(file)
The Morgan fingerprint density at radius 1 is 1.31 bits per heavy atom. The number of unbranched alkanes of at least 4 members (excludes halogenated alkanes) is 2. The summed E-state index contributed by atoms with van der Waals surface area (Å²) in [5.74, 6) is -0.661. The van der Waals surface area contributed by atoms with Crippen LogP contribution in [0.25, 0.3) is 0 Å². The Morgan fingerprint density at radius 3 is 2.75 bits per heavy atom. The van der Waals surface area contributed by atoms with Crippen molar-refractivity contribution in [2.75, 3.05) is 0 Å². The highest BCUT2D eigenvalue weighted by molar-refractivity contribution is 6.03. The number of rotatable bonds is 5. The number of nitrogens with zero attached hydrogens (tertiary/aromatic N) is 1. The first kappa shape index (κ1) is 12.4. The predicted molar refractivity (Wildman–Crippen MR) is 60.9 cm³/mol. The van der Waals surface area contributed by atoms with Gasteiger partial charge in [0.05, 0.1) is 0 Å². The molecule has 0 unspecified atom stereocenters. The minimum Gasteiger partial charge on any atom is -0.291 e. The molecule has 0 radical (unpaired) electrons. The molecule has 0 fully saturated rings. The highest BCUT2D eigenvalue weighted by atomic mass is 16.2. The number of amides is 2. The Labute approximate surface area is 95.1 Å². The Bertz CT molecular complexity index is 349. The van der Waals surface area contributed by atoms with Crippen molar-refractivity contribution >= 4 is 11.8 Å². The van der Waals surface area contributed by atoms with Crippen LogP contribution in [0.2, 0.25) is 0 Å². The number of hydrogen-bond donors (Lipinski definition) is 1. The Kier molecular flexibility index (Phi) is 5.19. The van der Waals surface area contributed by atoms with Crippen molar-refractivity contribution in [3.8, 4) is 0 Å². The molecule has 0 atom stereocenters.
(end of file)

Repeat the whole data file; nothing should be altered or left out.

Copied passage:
The Morgan fingerprint density at radius 1 is 1.31 bits per heavy atom. The number of unbranched alkanes of at least 4 members (excludes halogenated alkanes) is 2. The summed E-state index contributed by atoms with van der Waals surface area (Å²) in [5.74, 6) is -0.661. The van der Waals surface area contributed by atoms with Crippen LogP contribution in [0.25, 0.3) is 0 Å². The Morgan fingerprint density at radius 3 is 2.75 bits per heavy atom. The van der Waals surface area contributed by atoms with Crippen molar-refractivity contribution in [2.75, 3.05) is 0 Å². The highest BCUT2D eigenvalue weighted by molar-refractivity contribution is 6.03. The number of rotatable bonds is 5. The number of nitrogens with zero attached hydrogens (tertiary/aromatic N) is 1. The first kappa shape index (κ1) is 12.4. The predicted molar refractivity (Wildman–Crippen MR) is 60.9 cm³/mol. The van der Waals surface area contributed by atoms with Gasteiger partial charge in [0.05, 0.1) is 0 Å². The molecule has 0 unspecified atom stereocenters. The minimum Gasteiger partial charge on any atom is -0.291 e. The molecule has 0 radical (unpaired) electrons. The molecule has 0 fully saturated rings. The highest BCUT2D eigenvalue weighted by atomic mass is 16.2. The number of amides is 2. The Labute approximate surface area is 95.1 Å². The Bertz CT molecular complexity index is 349. The van der Waals surface area contributed by atoms with Crippen molar-refractivity contribution >= 4 is 11.8 Å². The van der Waals surface area contributed by atoms with Crippen LogP contribution in [0.2, 0.25) is 0 Å². The number of hydrogen-bond donors (Lipinski definition) is 1. The Kier molecular flexibility index (Phi) is 5.19. The van der Waals surface area contributed by atoms with Crippen molar-refractivity contribution in [3.8, 4) is 0 Å². The molecule has 0 atom stereocenters.